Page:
Ben Wheatley returns to A Field In England (2013) territory with a horror tale that takes place in the British woods. The story is propelled by dark, preternatural forces, with a hallucinogenic air. It could almost be called A Woods In England, though its story takes place in the modern world.
By “modern world” I mean right now in the present, in the middle of a fictional pandemic that appears to be a slightly dramatically exaggerated version of the real one from what we hear of it, though they don’t call it by name. People wear masks, quarantine, and practice social distancing. When they refer to the city, it is with a quiet sense of dread and unexplained grief.
As current as the setting is, it feels like the main characters have dropped out of the modern world, or ran away from the plague besetting it, and fallen into a timeless zone, nature's dominion, over which ancient and possibly supernatural laws have the firm upper hand.
The difference of several centuries between A Field In England and this doesn't amount to much in terms of the feel of it. Zach, the husband of a scientist who lives wild in the woodland, performing Pagan rituals, making use of herbs for medicines and remedies, and hunting with bow and arrow, might as well be living half a millennia earlier. He has little real use for technology — though he owns a camera and takes photographs, he considers it a kind of dark magic (literally).
Local folk tales tell of an imposing spirit in the woods, whose presence has been known to locals for untold generations. It is depicted ominously in an old illustration that now hangs on the wall of base camp as a curious decoration.
Taken together, it often feels like we are in nondescript British wilderness at some point during the middle ages. With tents, speakers, and cameras. The speakers are also used as a kind of dark magic.
The general scenario of being lost and/or alone in an uninhabited rural landscape, just outside the protection of civilisation and the modern world, and mysterious and not-quite-natural forces coming into play, runs through multiple Ben Wheatley films. It is a good signature premise that can be spun in many directions, and works well for horror.
The presence of nature takes a powerful, almost artificially-amped-up form in this story. Nature becomes, essentially, an invisible, omnipresent, fiendishly inventive monster whose logic is difficult to decipher, with ingenious methods of asserting itself on unwelcome guests. It is mysterious and threatening, with a dark, extraterrestrial allure.
The story is a kind of horror meditation inspired by the pandemic. It takes aim at fears of being at the mercy of unknown but grand natural forces that are able to effortlessly sidestep humanity, its scientific understanding, and its technologies. A deep well to draw from, and the film captures certain moods very well.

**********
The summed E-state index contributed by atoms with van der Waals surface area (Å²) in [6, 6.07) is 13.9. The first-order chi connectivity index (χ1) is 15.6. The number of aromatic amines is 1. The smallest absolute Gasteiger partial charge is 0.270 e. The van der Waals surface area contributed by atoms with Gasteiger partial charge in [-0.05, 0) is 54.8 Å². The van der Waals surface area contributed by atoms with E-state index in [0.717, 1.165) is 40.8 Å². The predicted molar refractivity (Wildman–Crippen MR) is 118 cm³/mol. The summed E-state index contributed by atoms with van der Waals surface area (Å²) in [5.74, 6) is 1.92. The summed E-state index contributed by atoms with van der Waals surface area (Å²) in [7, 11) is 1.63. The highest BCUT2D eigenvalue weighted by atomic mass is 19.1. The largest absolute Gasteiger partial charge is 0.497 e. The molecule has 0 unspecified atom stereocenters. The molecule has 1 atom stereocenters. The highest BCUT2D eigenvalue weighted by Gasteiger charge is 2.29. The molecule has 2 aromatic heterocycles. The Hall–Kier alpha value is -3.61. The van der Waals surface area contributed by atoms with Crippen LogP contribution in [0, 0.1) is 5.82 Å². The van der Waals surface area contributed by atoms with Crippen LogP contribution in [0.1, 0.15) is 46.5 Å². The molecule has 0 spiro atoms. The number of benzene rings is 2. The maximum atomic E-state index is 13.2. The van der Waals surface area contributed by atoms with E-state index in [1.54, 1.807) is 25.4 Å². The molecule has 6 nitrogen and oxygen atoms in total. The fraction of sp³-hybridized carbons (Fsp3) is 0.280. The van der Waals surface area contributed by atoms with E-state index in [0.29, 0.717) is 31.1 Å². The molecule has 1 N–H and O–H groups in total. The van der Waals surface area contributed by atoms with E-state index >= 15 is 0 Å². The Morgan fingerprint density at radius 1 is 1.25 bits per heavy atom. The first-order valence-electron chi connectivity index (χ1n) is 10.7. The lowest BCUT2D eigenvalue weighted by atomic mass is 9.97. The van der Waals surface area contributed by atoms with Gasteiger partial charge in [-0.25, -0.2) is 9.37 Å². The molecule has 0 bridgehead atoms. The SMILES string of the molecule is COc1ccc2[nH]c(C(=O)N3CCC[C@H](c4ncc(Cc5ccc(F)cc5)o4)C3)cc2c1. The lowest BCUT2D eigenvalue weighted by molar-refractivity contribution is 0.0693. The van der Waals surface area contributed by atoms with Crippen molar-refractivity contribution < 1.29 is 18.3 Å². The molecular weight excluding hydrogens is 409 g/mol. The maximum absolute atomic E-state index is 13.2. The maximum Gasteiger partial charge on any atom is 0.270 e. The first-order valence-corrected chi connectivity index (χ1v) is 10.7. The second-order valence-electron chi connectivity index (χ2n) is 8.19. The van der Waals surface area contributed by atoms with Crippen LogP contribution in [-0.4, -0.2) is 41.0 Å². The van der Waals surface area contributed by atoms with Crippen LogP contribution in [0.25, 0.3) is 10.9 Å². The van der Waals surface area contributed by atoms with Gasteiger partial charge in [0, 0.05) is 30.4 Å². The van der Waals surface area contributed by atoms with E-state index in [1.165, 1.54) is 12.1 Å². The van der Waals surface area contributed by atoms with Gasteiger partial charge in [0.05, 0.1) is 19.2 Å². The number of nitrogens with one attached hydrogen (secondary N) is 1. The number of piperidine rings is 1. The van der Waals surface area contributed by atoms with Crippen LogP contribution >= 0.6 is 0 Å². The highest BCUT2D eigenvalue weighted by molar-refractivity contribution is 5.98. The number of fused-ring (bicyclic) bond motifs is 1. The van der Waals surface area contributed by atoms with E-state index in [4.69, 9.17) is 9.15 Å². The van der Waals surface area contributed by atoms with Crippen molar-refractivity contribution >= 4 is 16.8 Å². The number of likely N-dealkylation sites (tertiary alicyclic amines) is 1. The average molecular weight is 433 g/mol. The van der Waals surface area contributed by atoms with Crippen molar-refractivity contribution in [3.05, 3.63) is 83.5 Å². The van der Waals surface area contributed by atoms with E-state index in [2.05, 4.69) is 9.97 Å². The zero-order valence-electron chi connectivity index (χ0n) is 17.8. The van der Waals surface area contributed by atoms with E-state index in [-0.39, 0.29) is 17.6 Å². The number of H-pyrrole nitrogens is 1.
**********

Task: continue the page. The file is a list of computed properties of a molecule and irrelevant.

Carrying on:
It was written and directed quickly, and it feels like it — though not exactly in a bad way. It has a rough-and-ready energy and is quite a pure storytelling exercise in that sense. It tells the tale in an efficient and competent way. The production isn’t a problem. The acting is good, and the characters well-formed.
As for the quality of the tale? It falls short of A Field In England. A lot of the mystery the viewer invests in emotionally never delivers a return. It feel like there is a missing payload with some of the supernatural stuff.
You could call it a budget problem or a script problem. For me this movie feels proudly independent and low budget, and the script should have been altered to work better within those constraints. The film is cut from the same cloth as Under The Skin (2013) and Saint Maud (2020), both of which deal with the problem of the script and budget being in sync with one another much better.
There is also a lack of substance, narratively. The plot explores many interesting things it never goes deep with or takes anywhere. A kind of lack of focus, which could be expected from a script that was written quickly. Interesting parts put together but not massaged into a truly coherent whole.
Despite shortcomings, there is enough interest and entertainment value here to make it worth seeing — at least for fans of Ben Wheatley's style. While unlikely to be looked back on in years to come as a horror cult classic, it could be seen as an interesting time capsule, capturing societal fears and feelings of dread as experienced in the middle of a pandemic.
James Lanternman writes movie reviews, fiction, essays, and moonlit thoughts. Reach him at [email protected].
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